GARDENING: ‘WHY IS MY KURRY PATTA NOT GROWING?’

Published August 16, 2020
Seasonal flowers for show | Photos by the writer
Seasonal flowers for show | Photos by the writer

Q. I planted a kurry patta two months ago but it is not growing and the leaves have started to turn yellow and dry out. Can you please suggest some tips to boost its growth and the type of fertiliser to use? I reside in Karachi.

A. It sounds like the soil conditions need serious improvement. Planting a young tree in just whatever soil happens to be present is often a sure way to failure. Planting holes must be prepared in advance. Such a hole should be at least twice as deep and two to three times as wide as the saplings opened out, root spread. Existing soil should be removed and mixed, at least 50/50 with good quality, preferably organic, compost and well-rotted animal manure and then be replaced and used to plant the baby tree in — with any excess soil mixture being put aside for use elsewhere in the garden. Watering is also of prime importance. The sapling should be watered, each evening, for the first week and then every alternate evening for another two weeks to help it recover from transplantation shock and assist it to settle its tender roots into place. After this initial period, watering can be reduced to twice a week.

Q. I want to grow some perennial plants at my home in Larkana, Sindh, where the temperature is above 45C in the summer. I have space on the rooftop which receives maximum sun and heat and space in the courtyard where sunlight hours vary. Please give some suggestions.

A. Very little would survive the furnace-like heat of your rooftop at the height of summer — perhaps some of the hardy desert cacti and succulents, but even they would benefit from shade, if it can be provided, in the form of securely-fastened green netting or similar. The courtyard is a much better bet and perennials, such as lantana, yucca, champa and lagerstroemia should be okay, as long as they are well-watered. Annuals such as portulaca, zinnia, cosmos and celosia can add colour.

Yucca
Yucca

Q. I bought 10 fig trees last year but, over the last few months, eight of them have died. First the leaves get brown patches and then they dry out. They were in pots on the rooftop of my home in Karachi and the remaining two are still there but struggling. How can I keep them healthy? I do not have any garden area.

A. The figs are certainly not happy on your exposed rooftop, where a combination of direct sun and wind is killing them off. The remaining two will only survive if provided with firmly-fixed shade and wind protection.

All your gardening queries answered here

Q. What plants can be grown by the hydroponic method in North Nazimabad, Karachi. Please elaborate how to set up the system, what method — vertical or horizontal — should we use and how to treat the water.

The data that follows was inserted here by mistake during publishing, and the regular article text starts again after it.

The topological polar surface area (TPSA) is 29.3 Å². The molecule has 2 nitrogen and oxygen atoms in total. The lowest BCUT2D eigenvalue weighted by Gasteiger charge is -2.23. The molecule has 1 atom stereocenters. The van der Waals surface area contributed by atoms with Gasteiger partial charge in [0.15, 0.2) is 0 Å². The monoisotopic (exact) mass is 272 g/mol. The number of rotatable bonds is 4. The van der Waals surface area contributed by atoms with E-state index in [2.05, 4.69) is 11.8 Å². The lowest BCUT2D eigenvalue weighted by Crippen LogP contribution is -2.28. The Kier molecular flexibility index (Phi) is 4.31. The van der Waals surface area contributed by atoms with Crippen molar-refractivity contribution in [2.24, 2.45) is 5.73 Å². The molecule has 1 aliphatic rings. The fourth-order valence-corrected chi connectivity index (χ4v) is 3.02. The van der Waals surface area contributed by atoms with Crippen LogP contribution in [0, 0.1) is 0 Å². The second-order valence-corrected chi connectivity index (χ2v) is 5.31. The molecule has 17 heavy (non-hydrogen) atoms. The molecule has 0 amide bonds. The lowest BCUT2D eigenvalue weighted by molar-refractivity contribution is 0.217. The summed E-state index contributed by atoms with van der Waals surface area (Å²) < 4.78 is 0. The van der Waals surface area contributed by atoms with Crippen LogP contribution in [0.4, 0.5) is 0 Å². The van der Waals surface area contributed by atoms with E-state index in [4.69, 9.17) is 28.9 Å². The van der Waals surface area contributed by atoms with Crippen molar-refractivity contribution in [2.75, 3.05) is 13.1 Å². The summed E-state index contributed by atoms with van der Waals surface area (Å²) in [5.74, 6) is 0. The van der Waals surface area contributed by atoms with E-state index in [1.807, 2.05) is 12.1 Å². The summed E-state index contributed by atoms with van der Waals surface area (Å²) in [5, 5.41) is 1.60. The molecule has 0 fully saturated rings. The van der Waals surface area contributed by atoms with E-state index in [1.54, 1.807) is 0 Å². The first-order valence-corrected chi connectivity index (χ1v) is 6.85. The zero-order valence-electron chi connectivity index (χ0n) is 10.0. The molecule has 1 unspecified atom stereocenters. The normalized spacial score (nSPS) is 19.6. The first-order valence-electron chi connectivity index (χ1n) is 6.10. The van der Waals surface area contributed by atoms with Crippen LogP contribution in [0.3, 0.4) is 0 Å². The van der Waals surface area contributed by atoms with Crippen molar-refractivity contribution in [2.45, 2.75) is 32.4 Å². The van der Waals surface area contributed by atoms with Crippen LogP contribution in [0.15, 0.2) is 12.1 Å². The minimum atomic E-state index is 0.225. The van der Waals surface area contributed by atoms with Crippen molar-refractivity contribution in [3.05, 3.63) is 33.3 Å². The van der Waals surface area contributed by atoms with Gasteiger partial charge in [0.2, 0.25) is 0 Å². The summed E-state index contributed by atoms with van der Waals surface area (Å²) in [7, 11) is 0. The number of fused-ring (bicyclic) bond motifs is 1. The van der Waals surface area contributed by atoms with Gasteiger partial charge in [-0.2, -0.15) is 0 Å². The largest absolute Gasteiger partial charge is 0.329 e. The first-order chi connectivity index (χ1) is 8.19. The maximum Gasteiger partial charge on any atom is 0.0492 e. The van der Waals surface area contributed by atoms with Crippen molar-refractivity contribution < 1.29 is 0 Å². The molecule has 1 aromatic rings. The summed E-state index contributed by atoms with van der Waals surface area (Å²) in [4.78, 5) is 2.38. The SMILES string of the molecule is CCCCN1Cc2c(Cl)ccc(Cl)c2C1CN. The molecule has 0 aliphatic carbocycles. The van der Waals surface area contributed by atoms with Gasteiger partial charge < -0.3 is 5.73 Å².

A. I’m sorry to say that I have no personal experience of hydroponic gardening so I am not qualified to advise on this subject.

Q. I reside in Mirpur, Azad Kashmir, and want to grow bonsai. What kind of tree should I try with? I want something that flowers or bears fruit. Please give the local names and explain how to grow them.

Cosmos
Cosmos

A. Growing bonsai, from scratch, is a tricky and complicated process which, unfortunately, I do not have space to fully explain here. I will add the subject to a list of items to be written about, in a column of its own, in the future.

Q. I am new to gardening and want to grow some beautiful flowering plants in DHA, Karachi. I don’t want anything that will spread too much or grow into a tree, just something pretty for the kiyaris.

A. The easiest thing to do is to make regular trips to your local nurseries and select the plants you like from the seasonal selection they offer for sale. Seasonal flowers such as petunias, zinnias, salvias, phlox, etc, are simple to care for and provide pleasure for months on end.

Q. I planted a white champa in my kiyari. The plant is fine and new leaves are growing but it isn’t flowering. I water it every alternate day and have used organic fertiliser. Please guide as to what should be done to make it flower. The location is Karachi.

A. Champa can take quite some time to flower — especially after being transplanted from a pot into the ground. You are doing all the right things. Be patient please.

Please continue sending your gardening queries to zahrahnasir@hotmail.com. Remember to include your location. The writer does not respond directly by email. Emails with attachments will not be opened

Published in Dawn, EOS, August 16th, 2020

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